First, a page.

The NDRC and then the OSRD were originally set up to support and augment Army and Navy research, but by the end of the war the OSRD was leading military research. Many useful innovations resulted from OSRD research and development including improvements in radar, the proximity fuse, anti-submarine tactics, and various secret devices for the OSS (the precursor of the CIA). Bush was also very closely involved in the Manhattan Project which developed the first atomic bomb. Of course most of OSRD's work was top secret during the war, but Bush as its leader became something of a celebrity. Colliers magazine hailed him as the "man who may win or lose the war".

Bush's work with the NDRC and OSRD definitely helped the U.S. and its allies win the war. Bush also changed the way basic scientific research was done in the U.S. He proved that technology was key to winning a war and this created a new respect for scientists. He institutionalized the relationship between government, business, and the scientific community. Paul Ceruzzi, curator of the Smithsonian Institutions says, " Bush is responsible for the whole architecture of government support for science". It was this government support of research that would later foster the creation of the Internet.

The War Ends

By late 1944, Allied victory was inevitable. Bush began to look to the future. He believed that after the war the nation would still need permanent support for research. In March 1945, Bush drafted an article entitled, "Science-The Endless Frontier." He outlined the importance of continued support for research. He called for a National Research Foundation that "should develop and promote a national policy for scientific research and scientific education, should support basic research in nonprofit organizations, should develop scientific talent in American youth by means of scholarships and fellowships, and should by contract and otherwise support long -range research on military matters". His dreams for were never fully realized, but in 1950 the National Science Foundation (NSF) was created. The NSF did not quite fulfill Bush's expectations. It was not as powerful as his proposal called for. Nonetheless, the marriage between science and government was secured.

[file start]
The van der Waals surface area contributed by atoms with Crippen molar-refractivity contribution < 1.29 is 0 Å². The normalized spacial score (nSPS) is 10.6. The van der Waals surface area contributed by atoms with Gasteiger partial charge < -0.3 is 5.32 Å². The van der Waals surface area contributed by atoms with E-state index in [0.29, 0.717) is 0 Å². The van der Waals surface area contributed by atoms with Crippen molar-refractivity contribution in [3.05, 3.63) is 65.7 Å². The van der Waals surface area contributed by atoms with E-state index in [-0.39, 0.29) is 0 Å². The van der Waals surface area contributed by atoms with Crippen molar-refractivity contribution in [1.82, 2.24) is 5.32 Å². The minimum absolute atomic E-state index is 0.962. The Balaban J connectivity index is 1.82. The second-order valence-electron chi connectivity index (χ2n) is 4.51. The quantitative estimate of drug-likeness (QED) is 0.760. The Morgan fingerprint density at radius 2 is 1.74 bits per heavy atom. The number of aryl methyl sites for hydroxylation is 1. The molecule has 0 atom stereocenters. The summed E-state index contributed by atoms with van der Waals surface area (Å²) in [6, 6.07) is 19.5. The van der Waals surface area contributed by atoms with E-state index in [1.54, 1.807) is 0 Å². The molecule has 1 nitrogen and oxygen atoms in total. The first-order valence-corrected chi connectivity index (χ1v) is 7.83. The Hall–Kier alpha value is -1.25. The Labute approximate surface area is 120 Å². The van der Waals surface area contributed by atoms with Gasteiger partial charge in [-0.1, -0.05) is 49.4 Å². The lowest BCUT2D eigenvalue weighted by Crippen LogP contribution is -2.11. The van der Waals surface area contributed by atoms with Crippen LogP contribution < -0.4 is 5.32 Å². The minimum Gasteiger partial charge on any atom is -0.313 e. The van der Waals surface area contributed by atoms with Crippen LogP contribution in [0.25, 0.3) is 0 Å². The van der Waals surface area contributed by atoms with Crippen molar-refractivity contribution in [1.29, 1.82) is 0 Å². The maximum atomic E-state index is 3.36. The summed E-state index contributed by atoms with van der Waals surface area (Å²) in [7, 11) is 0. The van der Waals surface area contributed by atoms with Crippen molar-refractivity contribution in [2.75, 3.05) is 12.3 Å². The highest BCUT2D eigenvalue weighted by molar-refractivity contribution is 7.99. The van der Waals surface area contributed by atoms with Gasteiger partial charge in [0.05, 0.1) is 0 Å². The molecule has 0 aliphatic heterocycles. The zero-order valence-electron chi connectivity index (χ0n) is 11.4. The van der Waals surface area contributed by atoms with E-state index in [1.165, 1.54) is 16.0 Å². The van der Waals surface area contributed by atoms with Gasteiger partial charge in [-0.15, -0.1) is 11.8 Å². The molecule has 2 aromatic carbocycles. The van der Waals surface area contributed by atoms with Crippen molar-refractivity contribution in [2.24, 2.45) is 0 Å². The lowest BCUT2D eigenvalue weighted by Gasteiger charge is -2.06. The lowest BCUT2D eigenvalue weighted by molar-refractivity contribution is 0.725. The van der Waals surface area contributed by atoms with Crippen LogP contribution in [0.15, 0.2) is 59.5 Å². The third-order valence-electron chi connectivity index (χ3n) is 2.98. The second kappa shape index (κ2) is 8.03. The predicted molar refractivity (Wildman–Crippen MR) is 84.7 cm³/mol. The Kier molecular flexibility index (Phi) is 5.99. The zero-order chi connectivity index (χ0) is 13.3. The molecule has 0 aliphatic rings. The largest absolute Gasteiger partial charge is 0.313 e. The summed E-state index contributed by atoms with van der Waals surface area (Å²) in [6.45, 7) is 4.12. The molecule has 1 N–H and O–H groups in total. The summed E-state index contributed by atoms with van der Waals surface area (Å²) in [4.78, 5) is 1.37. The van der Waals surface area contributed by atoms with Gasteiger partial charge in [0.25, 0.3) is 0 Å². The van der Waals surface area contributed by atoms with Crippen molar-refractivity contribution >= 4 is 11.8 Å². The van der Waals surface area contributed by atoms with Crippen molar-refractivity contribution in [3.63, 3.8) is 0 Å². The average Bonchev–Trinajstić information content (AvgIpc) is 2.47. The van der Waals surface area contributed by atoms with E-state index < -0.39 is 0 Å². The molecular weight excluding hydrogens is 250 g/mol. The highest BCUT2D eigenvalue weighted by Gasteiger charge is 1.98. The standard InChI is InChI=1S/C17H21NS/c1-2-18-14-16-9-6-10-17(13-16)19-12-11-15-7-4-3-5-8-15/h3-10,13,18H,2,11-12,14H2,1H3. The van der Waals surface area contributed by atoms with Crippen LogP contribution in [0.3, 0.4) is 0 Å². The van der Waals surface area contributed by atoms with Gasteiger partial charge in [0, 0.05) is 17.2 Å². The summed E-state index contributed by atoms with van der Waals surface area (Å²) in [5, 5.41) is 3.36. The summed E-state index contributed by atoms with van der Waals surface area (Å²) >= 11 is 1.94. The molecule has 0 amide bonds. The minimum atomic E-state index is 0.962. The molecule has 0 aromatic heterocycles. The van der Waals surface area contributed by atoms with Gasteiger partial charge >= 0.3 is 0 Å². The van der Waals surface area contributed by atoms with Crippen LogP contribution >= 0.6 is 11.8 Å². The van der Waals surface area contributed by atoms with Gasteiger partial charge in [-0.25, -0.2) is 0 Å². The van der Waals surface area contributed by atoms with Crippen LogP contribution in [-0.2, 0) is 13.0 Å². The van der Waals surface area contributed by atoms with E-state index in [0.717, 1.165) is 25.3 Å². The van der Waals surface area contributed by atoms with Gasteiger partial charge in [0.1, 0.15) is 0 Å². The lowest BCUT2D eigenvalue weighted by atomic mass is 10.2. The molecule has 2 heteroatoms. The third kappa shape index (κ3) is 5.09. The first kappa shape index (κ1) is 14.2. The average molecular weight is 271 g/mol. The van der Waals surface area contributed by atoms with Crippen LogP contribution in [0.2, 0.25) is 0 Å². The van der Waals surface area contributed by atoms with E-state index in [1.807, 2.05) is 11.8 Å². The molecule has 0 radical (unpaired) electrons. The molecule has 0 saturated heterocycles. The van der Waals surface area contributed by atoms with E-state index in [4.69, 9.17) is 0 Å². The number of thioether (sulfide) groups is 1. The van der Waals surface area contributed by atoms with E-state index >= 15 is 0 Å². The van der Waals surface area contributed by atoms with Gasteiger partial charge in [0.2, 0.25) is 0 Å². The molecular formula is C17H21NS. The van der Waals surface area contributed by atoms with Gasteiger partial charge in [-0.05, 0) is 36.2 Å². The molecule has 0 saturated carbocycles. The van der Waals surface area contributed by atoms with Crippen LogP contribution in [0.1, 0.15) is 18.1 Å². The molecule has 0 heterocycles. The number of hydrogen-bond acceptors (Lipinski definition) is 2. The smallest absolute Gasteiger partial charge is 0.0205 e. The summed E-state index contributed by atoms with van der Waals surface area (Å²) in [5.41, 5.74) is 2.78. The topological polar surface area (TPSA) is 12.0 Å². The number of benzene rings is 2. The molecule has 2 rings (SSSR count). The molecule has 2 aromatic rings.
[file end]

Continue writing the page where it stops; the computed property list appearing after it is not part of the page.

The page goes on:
"As We May Think"

In 1945, Bush also published an article in the Atlantic Monthly called, "As We May Think." He had written earlier drafts of this article years before he actually published it. His main purpose in writing the article was to influence "thinking regarding science in the modern world" and to "emphasize the opportunity for the application of science in a field which is largely neglected by science". That field was the automation or augmentation of human thought.